Farm girl Rosalinda Perry has come to Chicago to find her missing sister. Born and raised on a working farm, she has been raised in the fact that she has had a say in her family business. Now employed as a maid in the Sloane household, she has a difficult time remembering that there the classes are separated and lines are not to be crossed. Searching for her sister, she runs into one dead end after another until Reid Armstrong offers to help.
I liked Rosalind, her courage to come to places unknown to look for her sister. Although I found her a bit simplistic in her quest, I loved the fact that she refused to give up.
Reid Armstrong, I didnt care for. He fell flat and there didnt seem to be much to him.
The secrets of Sloane house was pleasant surprise however. Set against the backdrop of the Chicago 1893 world fair, I fully expected it to be a light romantic historical piece of fiction that I could breeze through in a day or two. Instead I got a page turning mystery full of engaging plot twists and turns that held the readers attention from beginning to end. I cant wait to read the rest of the series.
There are two other things that I would like to mention, first I would like to offer a warning though, this book has dark themes running through it. Missing girls, murder and the last half of the book a sexual assault is eluded to. If you have teenage girls that want to read it, I would suggest you read it first or at least read it with her.
The other thing is, that for a book that published under a Christian publishing house, I found very little God within its pages.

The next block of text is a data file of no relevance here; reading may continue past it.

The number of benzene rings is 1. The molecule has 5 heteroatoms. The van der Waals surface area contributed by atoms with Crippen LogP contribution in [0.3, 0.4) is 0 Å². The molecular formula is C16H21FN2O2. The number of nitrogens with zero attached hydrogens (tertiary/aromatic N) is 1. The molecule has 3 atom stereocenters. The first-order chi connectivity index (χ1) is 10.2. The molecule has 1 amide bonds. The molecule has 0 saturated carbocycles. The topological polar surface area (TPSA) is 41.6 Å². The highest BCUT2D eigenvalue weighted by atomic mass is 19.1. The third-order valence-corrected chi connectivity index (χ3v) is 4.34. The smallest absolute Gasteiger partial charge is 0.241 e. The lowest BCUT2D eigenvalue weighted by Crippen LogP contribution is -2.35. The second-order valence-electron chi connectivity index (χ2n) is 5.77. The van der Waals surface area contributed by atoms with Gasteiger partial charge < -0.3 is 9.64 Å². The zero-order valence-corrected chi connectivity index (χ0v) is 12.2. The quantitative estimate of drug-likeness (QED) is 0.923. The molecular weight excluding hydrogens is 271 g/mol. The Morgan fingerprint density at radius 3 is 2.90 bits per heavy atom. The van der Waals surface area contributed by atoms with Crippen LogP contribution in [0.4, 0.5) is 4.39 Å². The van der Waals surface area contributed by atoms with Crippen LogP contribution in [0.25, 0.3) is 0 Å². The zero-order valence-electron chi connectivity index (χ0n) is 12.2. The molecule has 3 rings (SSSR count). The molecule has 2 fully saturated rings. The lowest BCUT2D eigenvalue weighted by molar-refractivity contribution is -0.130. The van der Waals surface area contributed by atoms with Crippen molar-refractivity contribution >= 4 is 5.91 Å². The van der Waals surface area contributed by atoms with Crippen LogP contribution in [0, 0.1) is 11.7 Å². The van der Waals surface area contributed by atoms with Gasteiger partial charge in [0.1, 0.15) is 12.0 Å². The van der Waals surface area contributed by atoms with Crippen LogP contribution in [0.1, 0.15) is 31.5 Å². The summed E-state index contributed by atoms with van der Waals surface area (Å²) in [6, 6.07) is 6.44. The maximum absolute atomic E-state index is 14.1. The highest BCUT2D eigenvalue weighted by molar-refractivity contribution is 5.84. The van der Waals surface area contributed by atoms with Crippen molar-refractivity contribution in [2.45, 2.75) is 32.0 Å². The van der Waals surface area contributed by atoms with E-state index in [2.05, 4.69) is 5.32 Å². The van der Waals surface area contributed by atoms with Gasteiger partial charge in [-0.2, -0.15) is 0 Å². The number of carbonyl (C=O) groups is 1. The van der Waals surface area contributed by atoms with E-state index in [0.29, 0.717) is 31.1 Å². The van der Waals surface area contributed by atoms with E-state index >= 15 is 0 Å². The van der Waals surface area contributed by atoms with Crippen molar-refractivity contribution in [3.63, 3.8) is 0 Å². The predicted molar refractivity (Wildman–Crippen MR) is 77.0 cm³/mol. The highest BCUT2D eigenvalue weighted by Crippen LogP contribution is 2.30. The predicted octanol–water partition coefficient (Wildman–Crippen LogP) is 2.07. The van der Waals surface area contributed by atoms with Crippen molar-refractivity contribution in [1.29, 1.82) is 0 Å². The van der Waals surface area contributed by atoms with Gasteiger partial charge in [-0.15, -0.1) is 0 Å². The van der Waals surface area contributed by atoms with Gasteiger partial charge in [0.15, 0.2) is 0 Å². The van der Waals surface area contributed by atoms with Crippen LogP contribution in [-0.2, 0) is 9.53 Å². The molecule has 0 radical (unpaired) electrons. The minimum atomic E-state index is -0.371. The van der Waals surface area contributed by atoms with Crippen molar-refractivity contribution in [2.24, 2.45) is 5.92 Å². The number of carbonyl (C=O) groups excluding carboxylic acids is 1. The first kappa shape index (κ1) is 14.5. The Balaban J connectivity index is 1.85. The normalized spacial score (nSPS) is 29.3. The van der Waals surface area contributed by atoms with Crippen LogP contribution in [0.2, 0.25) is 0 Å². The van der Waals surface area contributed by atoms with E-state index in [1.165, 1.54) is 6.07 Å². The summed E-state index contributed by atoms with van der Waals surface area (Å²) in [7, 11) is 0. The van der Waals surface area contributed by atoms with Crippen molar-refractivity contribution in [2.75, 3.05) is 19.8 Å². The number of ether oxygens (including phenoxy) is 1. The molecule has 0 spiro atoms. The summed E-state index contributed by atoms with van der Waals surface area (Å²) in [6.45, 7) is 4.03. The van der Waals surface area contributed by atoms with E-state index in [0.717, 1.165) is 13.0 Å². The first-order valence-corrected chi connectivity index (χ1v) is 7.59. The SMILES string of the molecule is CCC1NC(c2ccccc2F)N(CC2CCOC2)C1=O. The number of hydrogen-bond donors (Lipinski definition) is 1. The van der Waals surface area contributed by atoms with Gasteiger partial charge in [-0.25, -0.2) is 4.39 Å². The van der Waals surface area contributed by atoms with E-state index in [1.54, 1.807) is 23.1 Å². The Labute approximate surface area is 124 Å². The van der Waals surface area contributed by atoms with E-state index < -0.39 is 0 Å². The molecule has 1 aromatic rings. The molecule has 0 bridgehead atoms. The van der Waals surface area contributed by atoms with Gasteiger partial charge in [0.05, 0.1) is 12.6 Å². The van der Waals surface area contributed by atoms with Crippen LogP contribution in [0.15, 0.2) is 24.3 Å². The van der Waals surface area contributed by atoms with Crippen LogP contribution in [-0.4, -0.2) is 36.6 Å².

I scrambled to get this book at my local library because I had enjoyed its sequel (Whispers in the Reading Room) so much. It did not disappoint! I finished over just two (busy, pre-Christmas) days because I could not put it down.
Loved the characters in this book, and their search to find not only answers about Miranda but themselves and their place in God's plan. Historical fiction is always interesting to me, and this book was accurate in terms of each person's perception of their place in the social strata. As a lover of Downton Abbey, I especially enjoyed this American look at life "upstairs/downstairs."
Rosalind leaves her family's farm in Wisconsin to hire on as a maid in the great house where her sister worker before going missing. She doesn't reveal her identity (and even uses a false last name), but she isn't the only one keeping secrets!
Another character with identity issues is Reid Armstrong, a friend of the powerful Sloane family who employs Rosalind. His father is "new money" and Reid himself is still finding his way in the upper crust of Chicago society since his final year at Harvard.
I enjoyed how each of these characters evolved - eventually being honest within themselves about their history and motives and their need to depend upon the Lord. Of course, every romance needs a happy ending, and Reid and Rosalind do not disappoint us in this respect.
This book was more suspenseful than its sequel, but both were excellent reads. Can't wait to delve into the first book in this series - what an interesting time in one of my favorite towns!